In July 2015,an underwater microphone was lowered into the Challenger Deep, the deepest point in the Mariana Trench,a trough on the Pacific Ocean floor to the east of the Philippines, the deepest part of the world’s oceans.
The scientists, from the US National Oceanic and Atmospheric Administration, Oregon State University and US Coast Guard, had expected a deep silence; instead, they heard a cacophony of sounds, both natural and created by humans.
Human-created noise has increased steadily in recent decades, and scientists in the future need data to determine how this might affect marine animals that use sound to communicate, navigate and feed — whales, dolphins and fish. The hydrophone stayed underwater for about 3 weeks; the next mission, in early 2017, will deploy it for longer, and also attach a deep-ocean camera.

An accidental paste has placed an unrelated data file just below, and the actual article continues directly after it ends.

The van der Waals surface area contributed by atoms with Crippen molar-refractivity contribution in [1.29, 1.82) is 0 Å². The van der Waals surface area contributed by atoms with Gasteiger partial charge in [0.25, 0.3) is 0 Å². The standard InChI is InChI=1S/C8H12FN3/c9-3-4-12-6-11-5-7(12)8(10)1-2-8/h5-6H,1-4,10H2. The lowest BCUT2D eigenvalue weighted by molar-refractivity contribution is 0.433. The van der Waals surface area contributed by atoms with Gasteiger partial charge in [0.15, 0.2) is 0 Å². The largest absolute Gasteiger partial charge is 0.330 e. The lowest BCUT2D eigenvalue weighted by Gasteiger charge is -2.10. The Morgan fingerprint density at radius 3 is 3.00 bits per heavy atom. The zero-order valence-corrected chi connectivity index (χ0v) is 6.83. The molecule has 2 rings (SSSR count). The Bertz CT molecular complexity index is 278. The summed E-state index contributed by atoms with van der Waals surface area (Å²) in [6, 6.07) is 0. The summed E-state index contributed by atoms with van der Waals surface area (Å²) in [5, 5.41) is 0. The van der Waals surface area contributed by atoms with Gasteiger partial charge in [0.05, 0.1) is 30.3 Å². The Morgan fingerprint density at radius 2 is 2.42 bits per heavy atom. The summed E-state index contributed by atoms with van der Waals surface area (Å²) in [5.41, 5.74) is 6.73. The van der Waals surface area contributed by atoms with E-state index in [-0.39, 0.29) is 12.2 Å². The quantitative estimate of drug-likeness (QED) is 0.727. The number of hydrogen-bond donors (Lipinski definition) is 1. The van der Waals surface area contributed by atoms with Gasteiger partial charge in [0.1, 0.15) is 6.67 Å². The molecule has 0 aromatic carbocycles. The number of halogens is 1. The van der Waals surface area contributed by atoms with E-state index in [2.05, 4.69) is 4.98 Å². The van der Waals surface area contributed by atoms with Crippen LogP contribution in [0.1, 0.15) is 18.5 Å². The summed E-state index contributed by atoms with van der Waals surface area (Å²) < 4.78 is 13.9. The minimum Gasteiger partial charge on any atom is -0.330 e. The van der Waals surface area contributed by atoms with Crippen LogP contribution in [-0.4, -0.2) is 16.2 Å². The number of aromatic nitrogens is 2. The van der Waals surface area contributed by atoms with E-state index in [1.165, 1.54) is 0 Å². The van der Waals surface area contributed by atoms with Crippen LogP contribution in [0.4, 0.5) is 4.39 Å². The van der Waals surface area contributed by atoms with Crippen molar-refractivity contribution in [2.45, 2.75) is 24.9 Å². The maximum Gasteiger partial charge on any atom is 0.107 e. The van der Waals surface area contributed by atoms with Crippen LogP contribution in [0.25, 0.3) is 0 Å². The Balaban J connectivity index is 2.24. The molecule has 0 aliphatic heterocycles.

Sound travels faster in water than in air; the distance it travels depends upon ocean temperature and pressure. Pressure keeps increasing with depth, but temperature stops falling after a point. The ripple-like sound waves from, say, the call of a whale, slow down as depth increases (and temperature falls), thus causing them to refract downward. Once the waves reach the bottom of the thermocline layer (600 ft-3,300 ft, corresponding to dysphotic and mesopelagic zones; right) their speed reaches its minimum. Below the thermocline, temperature is constant, but pressure continues to increase. This causes the speed of sound to increase and makes the waves refract upward. This “channeling” allows sound waves to travel thousands of miles without the signal losing too much energy. Placed at a proper depth, hydrophones can pick up whale songs and manmade noises like ship propellers many miles away.
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